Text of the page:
Can a quantum computer with insufficient qubits to factor an integer of a given size make any progress in factoring it? For example, what if a quantum computer is only one qubit short of what is necessary to attack a specific integer? Is it capable of making any progress in factoring it, or would it be just as useless as a 2 qubit machine? Assume qubits refer to logical qubits in a general-purpose cryptanalytic quantum computer with sufficient quantum error correction to solve the problem of decoherence.

Given that qubits can be thought of as the memory for quantum computers, I am essentially asking if time-memory tradeoffs are possible with Shor's algorithm when too few qubits are available.

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    $\begingroup$ This answer from Quantum Computing.SE gives some interesting references in the third paragraph. $\endgroup$ – kelalaka Mar 10 '19 at 8:59
  • $\begingroup$ Quantum computers, like classical ones, needs a minimum amount of memory to calculate any given pair of algorithm and input. This is why Turing completeness assumes infinite memory. Even quantum computers can only evaluate the the possibilities that fits in the qubit memory it has. Every algorithm and input has different limits, but it always exists. Exceeding the minimum necessary memory allows you to add further optimizations to attempt to improve performance. However, sometimes you can break the algorithm into smaller individual steps that each need less memory. $\endgroup$ – Natanael Mar 10 '19 at 23:14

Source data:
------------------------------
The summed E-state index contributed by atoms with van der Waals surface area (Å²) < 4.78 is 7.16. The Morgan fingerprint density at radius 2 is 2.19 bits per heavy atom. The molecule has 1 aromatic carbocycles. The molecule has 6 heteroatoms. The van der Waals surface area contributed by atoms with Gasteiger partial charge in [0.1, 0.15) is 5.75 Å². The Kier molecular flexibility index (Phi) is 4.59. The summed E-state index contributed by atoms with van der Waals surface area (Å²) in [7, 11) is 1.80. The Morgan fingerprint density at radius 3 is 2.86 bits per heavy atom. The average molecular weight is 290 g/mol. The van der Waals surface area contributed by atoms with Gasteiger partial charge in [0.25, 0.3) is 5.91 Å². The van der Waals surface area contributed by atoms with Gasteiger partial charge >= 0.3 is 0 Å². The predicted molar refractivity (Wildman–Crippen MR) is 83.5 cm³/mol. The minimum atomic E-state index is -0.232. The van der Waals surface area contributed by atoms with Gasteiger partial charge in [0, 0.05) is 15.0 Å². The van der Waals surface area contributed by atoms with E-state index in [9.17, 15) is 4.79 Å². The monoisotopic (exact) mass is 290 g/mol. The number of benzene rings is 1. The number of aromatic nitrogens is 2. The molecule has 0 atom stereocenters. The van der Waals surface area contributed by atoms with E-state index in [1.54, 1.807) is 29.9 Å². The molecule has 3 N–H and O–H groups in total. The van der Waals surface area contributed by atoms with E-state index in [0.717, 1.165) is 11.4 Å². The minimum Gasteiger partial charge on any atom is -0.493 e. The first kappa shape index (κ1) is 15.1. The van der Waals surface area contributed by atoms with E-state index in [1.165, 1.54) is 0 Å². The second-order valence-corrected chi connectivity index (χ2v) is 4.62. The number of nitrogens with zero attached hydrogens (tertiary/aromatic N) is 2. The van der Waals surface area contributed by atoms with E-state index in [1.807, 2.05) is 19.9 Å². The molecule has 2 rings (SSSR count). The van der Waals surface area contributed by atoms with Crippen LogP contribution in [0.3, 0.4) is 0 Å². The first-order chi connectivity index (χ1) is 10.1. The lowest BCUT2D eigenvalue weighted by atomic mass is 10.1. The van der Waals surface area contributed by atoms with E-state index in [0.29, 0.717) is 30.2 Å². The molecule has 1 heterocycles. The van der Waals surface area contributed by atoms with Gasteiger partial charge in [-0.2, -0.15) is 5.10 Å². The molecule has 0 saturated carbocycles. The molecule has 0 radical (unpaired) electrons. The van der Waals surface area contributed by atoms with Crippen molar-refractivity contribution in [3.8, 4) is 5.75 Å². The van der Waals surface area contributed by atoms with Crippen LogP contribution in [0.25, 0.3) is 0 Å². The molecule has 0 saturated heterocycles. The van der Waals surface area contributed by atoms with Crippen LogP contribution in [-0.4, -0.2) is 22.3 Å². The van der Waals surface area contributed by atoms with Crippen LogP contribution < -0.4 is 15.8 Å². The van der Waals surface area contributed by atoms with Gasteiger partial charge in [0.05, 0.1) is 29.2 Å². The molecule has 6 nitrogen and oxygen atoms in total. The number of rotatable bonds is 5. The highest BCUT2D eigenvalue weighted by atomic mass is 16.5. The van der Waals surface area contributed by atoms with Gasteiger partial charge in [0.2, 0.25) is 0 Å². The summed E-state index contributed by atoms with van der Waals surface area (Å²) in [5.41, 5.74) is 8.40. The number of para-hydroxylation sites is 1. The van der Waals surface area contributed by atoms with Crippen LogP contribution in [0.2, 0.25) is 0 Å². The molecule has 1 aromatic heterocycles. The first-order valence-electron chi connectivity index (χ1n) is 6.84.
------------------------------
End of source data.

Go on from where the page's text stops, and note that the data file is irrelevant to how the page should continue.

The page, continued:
• $\begingroup$ Interesting question. One problem certainly could occur when you have less qubits than the number of the period $r$ ($a^r \bmod N$). This would probably mess up the inverse quantum fourier transform which amplifies the correct period (quantum wave interference), thus rendering the whole computation impractical. In that case you can't find $r$. $\endgroup$ – AleksanderRas Mar 11 '19 at 11:51

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